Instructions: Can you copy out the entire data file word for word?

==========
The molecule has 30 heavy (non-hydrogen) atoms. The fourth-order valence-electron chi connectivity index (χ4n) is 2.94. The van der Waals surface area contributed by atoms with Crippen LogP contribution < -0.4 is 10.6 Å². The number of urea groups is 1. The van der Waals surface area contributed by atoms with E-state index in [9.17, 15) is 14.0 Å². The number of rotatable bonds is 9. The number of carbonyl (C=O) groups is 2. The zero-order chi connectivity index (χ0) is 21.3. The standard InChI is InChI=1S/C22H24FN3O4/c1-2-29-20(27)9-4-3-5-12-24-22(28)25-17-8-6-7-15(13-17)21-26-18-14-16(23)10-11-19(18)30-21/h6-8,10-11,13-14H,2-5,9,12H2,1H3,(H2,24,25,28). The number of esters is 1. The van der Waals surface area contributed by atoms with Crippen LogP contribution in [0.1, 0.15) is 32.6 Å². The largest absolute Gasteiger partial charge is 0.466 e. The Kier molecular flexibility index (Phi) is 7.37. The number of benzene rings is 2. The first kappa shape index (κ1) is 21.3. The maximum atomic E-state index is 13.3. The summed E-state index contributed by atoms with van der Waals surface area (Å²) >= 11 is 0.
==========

The molecule has 30 heavy (non-hydrogen) atoms. The fourth-order valence-electron chi connectivity index (χ4n) is 2.94. The van der Waals surface area contributed by atoms with Crippen LogP contribution < -0.4 is 10.6 Å². The number of urea groups is 1. The van der Waals surface area contributed by atoms with E-state index in [9.17, 15) is 14.0 Å². The number of rotatable bonds is 9. The number of carbonyl (C=O) groups is 2. The zero-order chi connectivity index (χ0) is 21.3. The standard InChI is InChI=1S/C22H24FN3O4/c1-2-29-20(27)9-4-3-5-12-24-22(28)25-17-8-6-7-15(13-17)21-26-18-14-16(23)10-11-19(18)30-21/h6-8,10-11,13-14H,2-5,9,12H2,1H3,(H2,24,25,28). The number of esters is 1. The van der Waals surface area contributed by atoms with Crippen LogP contribution in [0.1, 0.15) is 32.6 Å². The largest absolute Gasteiger partial charge is 0.466 e. The Kier molecular flexibility index (Phi) is 7.37. The number of benzene rings is 2. The first kappa shape index (κ1) is 21.3. The maximum atomic E-state index is 13.3. The summed E-state index contributed by atoms with van der Waals surface area (Å²) >= 11 is 0.